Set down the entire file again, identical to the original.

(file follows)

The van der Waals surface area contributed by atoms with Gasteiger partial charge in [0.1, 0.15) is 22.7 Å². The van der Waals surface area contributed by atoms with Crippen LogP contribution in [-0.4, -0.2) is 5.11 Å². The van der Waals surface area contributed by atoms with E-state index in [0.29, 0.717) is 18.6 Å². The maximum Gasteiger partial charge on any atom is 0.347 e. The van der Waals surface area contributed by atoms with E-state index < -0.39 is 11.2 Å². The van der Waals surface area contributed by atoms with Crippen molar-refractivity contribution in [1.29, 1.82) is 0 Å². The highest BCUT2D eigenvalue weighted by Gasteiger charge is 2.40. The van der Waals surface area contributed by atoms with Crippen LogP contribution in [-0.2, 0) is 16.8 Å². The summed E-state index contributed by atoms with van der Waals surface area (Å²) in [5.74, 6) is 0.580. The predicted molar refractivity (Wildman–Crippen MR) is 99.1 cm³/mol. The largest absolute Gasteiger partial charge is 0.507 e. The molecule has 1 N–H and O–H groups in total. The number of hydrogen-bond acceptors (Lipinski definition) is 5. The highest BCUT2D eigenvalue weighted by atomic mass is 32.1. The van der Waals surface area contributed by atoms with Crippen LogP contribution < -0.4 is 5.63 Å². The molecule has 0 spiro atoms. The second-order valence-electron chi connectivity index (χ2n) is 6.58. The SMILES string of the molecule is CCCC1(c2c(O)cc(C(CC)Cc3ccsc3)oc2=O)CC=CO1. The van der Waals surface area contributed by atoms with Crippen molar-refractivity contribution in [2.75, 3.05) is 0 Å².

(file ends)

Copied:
The van der Waals surface area contributed by atoms with Gasteiger partial charge in [0.1, 0.15) is 22.7 Å². The van der Waals surface area contributed by atoms with Crippen LogP contribution in [-0.4, -0.2) is 5.11 Å². The van der Waals surface area contributed by atoms with E-state index in [0.29, 0.717) is 18.6 Å². The maximum Gasteiger partial charge on any atom is 0.347 e. The van der Waals surface area contributed by atoms with E-state index < -0.39 is 11.2 Å². The van der Waals surface area contributed by atoms with Crippen molar-refractivity contribution in [1.29, 1.82) is 0 Å². The highest BCUT2D eigenvalue weighted by Gasteiger charge is 2.40. The van der Waals surface area contributed by atoms with Crippen LogP contribution in [-0.2, 0) is 16.8 Å². The summed E-state index contributed by atoms with van der Waals surface area (Å²) in [5.74, 6) is 0.580. The predicted molar refractivity (Wildman–Crippen MR) is 99.1 cm³/mol. The largest absolute Gasteiger partial charge is 0.507 e. The molecule has 1 N–H and O–H groups in total. The number of hydrogen-bond acceptors (Lipinski definition) is 5. The highest BCUT2D eigenvalue weighted by atomic mass is 32.1. The van der Waals surface area contributed by atoms with Crippen LogP contribution < -0.4 is 5.63 Å². The molecule has 0 spiro atoms. The second-order valence-electron chi connectivity index (χ2n) is 6.58. The SMILES string of the molecule is CCCC1(c2c(O)cc(C(CC)Cc3ccsc3)oc2=O)CC=CO1. The van der Waals surface area contributed by atoms with Crippen molar-refractivity contribution in [2.75, 3.05) is 0 Å².